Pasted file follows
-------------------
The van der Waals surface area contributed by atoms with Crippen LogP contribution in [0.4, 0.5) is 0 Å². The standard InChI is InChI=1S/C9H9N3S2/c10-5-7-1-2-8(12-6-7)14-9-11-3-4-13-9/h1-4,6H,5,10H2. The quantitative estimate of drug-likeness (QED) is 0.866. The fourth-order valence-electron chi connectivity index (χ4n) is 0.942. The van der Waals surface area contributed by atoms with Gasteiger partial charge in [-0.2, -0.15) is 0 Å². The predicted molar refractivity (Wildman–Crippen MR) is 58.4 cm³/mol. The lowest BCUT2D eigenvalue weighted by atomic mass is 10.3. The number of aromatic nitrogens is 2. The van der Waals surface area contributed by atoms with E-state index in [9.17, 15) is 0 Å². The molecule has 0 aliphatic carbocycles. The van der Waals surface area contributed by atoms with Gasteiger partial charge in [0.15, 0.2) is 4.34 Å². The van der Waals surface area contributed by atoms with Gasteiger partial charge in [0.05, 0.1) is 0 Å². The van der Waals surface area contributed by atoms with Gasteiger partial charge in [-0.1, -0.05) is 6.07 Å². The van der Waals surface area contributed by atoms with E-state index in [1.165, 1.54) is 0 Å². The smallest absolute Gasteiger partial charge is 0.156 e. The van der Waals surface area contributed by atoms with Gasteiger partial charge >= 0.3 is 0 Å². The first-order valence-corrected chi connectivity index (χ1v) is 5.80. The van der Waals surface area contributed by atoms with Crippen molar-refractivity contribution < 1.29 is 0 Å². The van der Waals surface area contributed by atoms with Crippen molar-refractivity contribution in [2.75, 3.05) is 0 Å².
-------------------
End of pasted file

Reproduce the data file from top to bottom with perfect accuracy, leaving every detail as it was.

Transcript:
The van der Waals surface area contributed by atoms with Crippen LogP contribution in [0.4, 0.5) is 0 Å². The standard InChI is InChI=1S/C9H9N3S2/c10-5-7-1-2-8(12-6-7)14-9-11-3-4-13-9/h1-4,6H,5,10H2. The quantitative estimate of drug-likeness (QED) is 0.866. The fourth-order valence-electron chi connectivity index (χ4n) is 0.942. The van der Waals surface area contributed by atoms with Gasteiger partial charge in [-0.2, -0.15) is 0 Å². The predicted molar refractivity (Wildman–Crippen MR) is 58.4 cm³/mol. The lowest BCUT2D eigenvalue weighted by atomic mass is 10.3. The number of aromatic nitrogens is 2. The van der Waals surface area contributed by atoms with E-state index in [9.17, 15) is 0 Å². The molecule has 0 aliphatic carbocycles. The van der Waals surface area contributed by atoms with Gasteiger partial charge in [0.15, 0.2) is 4.34 Å². The van der Waals surface area contributed by atoms with Gasteiger partial charge in [0.05, 0.1) is 0 Å². The van der Waals surface area contributed by atoms with Gasteiger partial charge in [-0.1, -0.05) is 6.07 Å². The van der Waals surface area contributed by atoms with E-state index in [1.165, 1.54) is 0 Å². The smallest absolute Gasteiger partial charge is 0.156 e. The van der Waals surface area contributed by atoms with Gasteiger partial charge >= 0.3 is 0 Å². The first-order valence-corrected chi connectivity index (χ1v) is 5.80. The van der Waals surface area contributed by atoms with Crippen molar-refractivity contribution < 1.29 is 0 Å². The van der Waals surface area contributed by atoms with Crippen molar-refractivity contribution in [2.75, 3.05) is 0 Å².